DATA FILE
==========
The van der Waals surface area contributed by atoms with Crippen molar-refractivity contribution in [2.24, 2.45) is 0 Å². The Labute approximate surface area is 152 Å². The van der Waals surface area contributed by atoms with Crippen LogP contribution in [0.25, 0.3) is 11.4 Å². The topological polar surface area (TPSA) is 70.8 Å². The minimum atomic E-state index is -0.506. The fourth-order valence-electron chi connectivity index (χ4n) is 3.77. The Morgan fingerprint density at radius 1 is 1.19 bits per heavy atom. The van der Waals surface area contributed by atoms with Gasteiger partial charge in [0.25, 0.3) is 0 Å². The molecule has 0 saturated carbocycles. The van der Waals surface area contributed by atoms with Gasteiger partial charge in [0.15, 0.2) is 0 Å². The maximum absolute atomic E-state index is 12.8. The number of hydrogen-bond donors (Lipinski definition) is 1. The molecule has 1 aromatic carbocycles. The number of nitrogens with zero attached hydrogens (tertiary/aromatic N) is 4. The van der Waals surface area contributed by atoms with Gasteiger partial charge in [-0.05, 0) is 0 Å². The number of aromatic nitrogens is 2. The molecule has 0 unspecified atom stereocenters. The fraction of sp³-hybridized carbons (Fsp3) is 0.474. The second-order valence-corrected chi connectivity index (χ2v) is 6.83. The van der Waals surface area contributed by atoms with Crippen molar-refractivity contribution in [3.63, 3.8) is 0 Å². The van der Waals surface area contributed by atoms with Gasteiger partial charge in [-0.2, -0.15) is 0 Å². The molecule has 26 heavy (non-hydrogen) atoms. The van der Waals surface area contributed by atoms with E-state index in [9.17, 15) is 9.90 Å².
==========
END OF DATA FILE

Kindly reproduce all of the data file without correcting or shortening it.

The van der Waals surface area contributed by atoms with Crippen molar-refractivity contribution in [2.24, 2.45) is 0 Å². The Labute approximate surface area is 152 Å². The van der Waals surface area contributed by atoms with Crippen LogP contribution in [0.25, 0.3) is 11.4 Å². The topological polar surface area (TPSA) is 70.8 Å². The minimum atomic E-state index is -0.506. The fourth-order valence-electron chi connectivity index (χ4n) is 3.77. The Morgan fingerprint density at radius 1 is 1.19 bits per heavy atom. The van der Waals surface area contributed by atoms with Gasteiger partial charge in [0.25, 0.3) is 0 Å². The molecule has 0 saturated carbocycles. The van der Waals surface area contributed by atoms with Gasteiger partial charge in [0.15, 0.2) is 0 Å². The maximum absolute atomic E-state index is 12.8. The number of hydrogen-bond donors (Lipinski definition) is 1. The molecule has 1 aromatic carbocycles. The number of nitrogens with zero attached hydrogens (tertiary/aromatic N) is 4. The van der Waals surface area contributed by atoms with Gasteiger partial charge in [-0.05, 0) is 0 Å². The number of aromatic nitrogens is 2. The molecule has 0 unspecified atom stereocenters. The fraction of sp³-hybridized carbons (Fsp3) is 0.474. The second-order valence-corrected chi connectivity index (χ2v) is 6.83. The van der Waals surface area contributed by atoms with Crippen molar-refractivity contribution in [3.63, 3.8) is 0 Å². The van der Waals surface area contributed by atoms with Gasteiger partial charge in [-0.2, -0.15) is 0 Å². The molecule has 26 heavy (non-hydrogen) atoms. The van der Waals surface area contributed by atoms with E-state index in [9.17, 15) is 9.90 Å².